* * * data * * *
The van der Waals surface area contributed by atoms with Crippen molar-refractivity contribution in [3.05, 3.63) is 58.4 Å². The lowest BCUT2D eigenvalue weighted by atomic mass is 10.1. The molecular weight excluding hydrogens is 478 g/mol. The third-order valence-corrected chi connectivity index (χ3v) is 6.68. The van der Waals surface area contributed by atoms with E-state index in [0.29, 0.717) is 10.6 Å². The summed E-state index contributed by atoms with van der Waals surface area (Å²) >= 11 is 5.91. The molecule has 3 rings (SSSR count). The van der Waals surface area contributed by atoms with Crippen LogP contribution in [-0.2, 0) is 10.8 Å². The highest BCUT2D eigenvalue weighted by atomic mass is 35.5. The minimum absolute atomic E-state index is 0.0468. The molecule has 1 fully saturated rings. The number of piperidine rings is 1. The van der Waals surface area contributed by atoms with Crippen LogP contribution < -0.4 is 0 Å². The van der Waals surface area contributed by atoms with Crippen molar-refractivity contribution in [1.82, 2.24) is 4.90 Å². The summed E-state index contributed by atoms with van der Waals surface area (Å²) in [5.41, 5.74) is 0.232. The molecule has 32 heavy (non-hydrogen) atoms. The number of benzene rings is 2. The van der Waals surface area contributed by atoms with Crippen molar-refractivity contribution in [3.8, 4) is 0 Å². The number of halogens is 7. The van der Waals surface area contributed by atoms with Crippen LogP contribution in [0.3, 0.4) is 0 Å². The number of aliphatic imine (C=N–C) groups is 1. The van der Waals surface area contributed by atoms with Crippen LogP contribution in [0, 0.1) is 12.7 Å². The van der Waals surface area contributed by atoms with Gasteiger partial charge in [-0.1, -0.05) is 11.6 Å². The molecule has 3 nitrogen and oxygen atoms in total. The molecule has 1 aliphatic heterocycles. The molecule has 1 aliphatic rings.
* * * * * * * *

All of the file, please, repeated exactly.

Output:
The van der Waals surface area contributed by atoms with Crippen molar-refractivity contribution in [3.05, 3.63) is 58.4 Å². The lowest BCUT2D eigenvalue weighted by atomic mass is 10.1. The molecular weight excluding hydrogens is 478 g/mol. The third-order valence-corrected chi connectivity index (χ3v) is 6.68. The van der Waals surface area contributed by atoms with E-state index in [0.29, 0.717) is 10.6 Å². The summed E-state index contributed by atoms with van der Waals surface area (Å²) >= 11 is 5.91. The molecule has 3 rings (SSSR count). The van der Waals surface area contributed by atoms with Crippen LogP contribution in [-0.2, 0) is 10.8 Å². The highest BCUT2D eigenvalue weighted by atomic mass is 35.5. The minimum absolute atomic E-state index is 0.0468. The molecule has 1 fully saturated rings. The number of piperidine rings is 1. The van der Waals surface area contributed by atoms with Crippen LogP contribution < -0.4 is 0 Å². The van der Waals surface area contributed by atoms with Crippen molar-refractivity contribution in [1.82, 2.24) is 4.90 Å². The summed E-state index contributed by atoms with van der Waals surface area (Å²) in [5.41, 5.74) is 0.232. The molecule has 32 heavy (non-hydrogen) atoms. The number of benzene rings is 2. The van der Waals surface area contributed by atoms with Crippen molar-refractivity contribution in [3.8, 4) is 0 Å². The number of halogens is 7. The van der Waals surface area contributed by atoms with Crippen LogP contribution in [0.3, 0.4) is 0 Å². The number of aliphatic imine (C=N–C) groups is 1. The van der Waals surface area contributed by atoms with Crippen LogP contribution in [0, 0.1) is 12.7 Å². The van der Waals surface area contributed by atoms with Gasteiger partial charge in [-0.1, -0.05) is 11.6 Å². The molecule has 3 nitrogen and oxygen atoms in total. The molecule has 1 aliphatic heterocycles. The molecule has 1 aliphatic rings.